Astha: As I contemplated this question, my thoughts wandered to several character deaths that left a profound impact on me, ones that were masterfully executed or exceptionally shocking, or in some cases, both.
However, the very first thought that sprang to mind was the demise of Dan Conner on Roseanne. During my upbringing, I had mixed feelings about Roseanne, but since my parents were avid viewers, I found myself watching it as well.
I distinctly recall the final episode being a significant event, even though the concluding season had been somewhat disappointing.
So, while I can certainly recall deaths that were superior in various ways—more significant, better executed, or even more essential to the storyline—this particular one continues to occupy a peculiar and frustrating place in my thoughts.
Sidant: This might not be the very first death that I can recall because it wasn’t too long ago, but it stands out as the first one that had a notable impact on me (or, at the very least, the one that dominates my memories).
It was the demise of Amber Volakis, also known as “Cutthroat Bitch,” in the fourth season of House. At the time, I was 15 and just starting to become seriously invested in TV shows.
Initially, I had reservations about the changes made to the team in season four, but I found myself unexpectedly drawn to the dynamic between Wilson and Cutthroat Bitch.
When she tragically passed away, an event that was partly revealed to be House’s fault, it unfolded in two of the most emotionally intense episodes the show had ever produced.
This turn of events led me to reflect on what I truly desired from the series. I believe I concluded that I loved those particular episodes but wasn’t particularly inclined to continue watching the show.
Looking back on it now, that decision doesn’t seem like a bad one at all.
Janavi: The first time a TV death had a profound impact on me was when Phil Hartman passed away. It wasn’t just a matter of a “Very Special Episode,” but rather the heart-wrenching and astonishing television that followed.
Witnessing the show NewsRadio attempting to come to terms with the loss of an actor who played a pivotal character was both heartbreakingly sad and incredibly remarkable.
One of my absolute favorite TV episodes is Bill’s funeral episode from the series because it doesn’t shy away from the immense shadow cast by Hartman’s death over the show.
It’s a poignant experience watching the actors struggle to keep their composure; it’s evident that they were not only mourning the loss of a colleague but also a dear friend.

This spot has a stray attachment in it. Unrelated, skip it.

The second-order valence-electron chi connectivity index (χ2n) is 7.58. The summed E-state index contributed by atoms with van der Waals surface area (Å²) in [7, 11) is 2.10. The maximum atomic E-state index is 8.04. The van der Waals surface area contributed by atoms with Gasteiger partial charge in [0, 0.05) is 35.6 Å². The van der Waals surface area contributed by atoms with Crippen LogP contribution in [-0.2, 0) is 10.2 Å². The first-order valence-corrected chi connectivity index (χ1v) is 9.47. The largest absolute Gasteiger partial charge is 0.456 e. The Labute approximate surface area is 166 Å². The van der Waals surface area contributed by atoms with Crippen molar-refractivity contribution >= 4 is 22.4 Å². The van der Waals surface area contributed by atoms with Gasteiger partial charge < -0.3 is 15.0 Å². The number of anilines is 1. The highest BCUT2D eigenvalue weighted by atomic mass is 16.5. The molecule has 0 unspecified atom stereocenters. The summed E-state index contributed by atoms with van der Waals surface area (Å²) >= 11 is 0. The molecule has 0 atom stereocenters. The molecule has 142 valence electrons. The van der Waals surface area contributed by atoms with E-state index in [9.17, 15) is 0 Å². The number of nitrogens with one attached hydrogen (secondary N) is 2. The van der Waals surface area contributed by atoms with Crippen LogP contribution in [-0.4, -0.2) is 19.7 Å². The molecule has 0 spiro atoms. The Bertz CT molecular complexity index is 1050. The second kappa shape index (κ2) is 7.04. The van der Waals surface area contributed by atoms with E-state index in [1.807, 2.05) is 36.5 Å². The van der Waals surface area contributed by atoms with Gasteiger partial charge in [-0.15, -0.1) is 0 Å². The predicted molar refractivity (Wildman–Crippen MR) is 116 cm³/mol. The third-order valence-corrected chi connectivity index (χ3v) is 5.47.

The episode manages to strike a delicate balance between being deeply sorrowful and undeniably funny. This is how I prefer to remember Phil and Bill.
Krisnaa: As I pondered this question, an unexpected memory of watching Boy Meets World surfaced in my mind, mainly because it features the very first television death that I vividly recall: the passing of Shawn’s father, Chet, during the show’s sixth season.
It’s an event that has remained etched in my memory; Chet had grown into a significant character throughout the years, embodying the role of Shawn’s unreliable father in stark contrast to the loving Matthews family.
The circumstances surrounding his death are rather dramatic as well. Shawn, who has evolved and matured over six seasons, finally releases his pent-up emotions and confronts Chet for his subpar parenting.
This confrontation is amplified by Shawn’s sudden discovery of Jack, his half-brother, portrayed by Matthew Lawrence, the middle Lawrence brother.
In the midst of their heated argument, Chet suffers a heart attack, a condition that ultimately leads to his demise in the hospital after he and Shawn manage to reconcile.
The lasting impression from this episode wasn’t so much the death itself — if I’m being completely honest, it had been looming for a while.
Instead, what stands out is how the show made a concerted effort to craft an emotional storyline centered around Shawn, a character who typically found himself in Very Special Episode scenarios.
Creating a VSE around a parent’s death (at least not in the manner of, say, cults or alcoholism) isn’t feasible because death is a universal experience, and it’s considered part of the natural order for parents to pass away once their children have grown and begun forging their own paths in the world.
For once, it was possible to witness Shawn take the spotlight and receive significant screen time without cringing at the show’s heavy-handed attempts to impart life lessons.
It was a departure from the norm, and it felt like a refreshing change from the usual pattern, where characters like Jeff Winger never seem to grasp the lessons they’re supposed to learn.
Furthermore, eliminating parental figures on screen is a straightforward method to evoke emotional reactions from the audience. While the episode might not have reached the level of emotional impact seen in an episode like “The Body,” it undeniably stemmed from a place of emotional authenticity.
In my younger years, I found myself more responsive to this authenticity than to the numerous cheap marketing gimmicks employed by toy companies in their attempts to appeal to me.
Navin: Having watched quite a bit of Casualty and E.R., this isn’t the first onscreen death I remember but it is the first one that made me realize that E.R. wasn’t going to opt for the typical Hollywood ending or turn the main characters into heroes every week.
The episode in question is called “Love’s Labor Lost” and is from the first season. It sounds stupid to say this now, but at 13, I didn’t really think that anyone died in childbirth anymore; this seemed something reserved for pre-medical advancements but this episode made it clear that this still happens.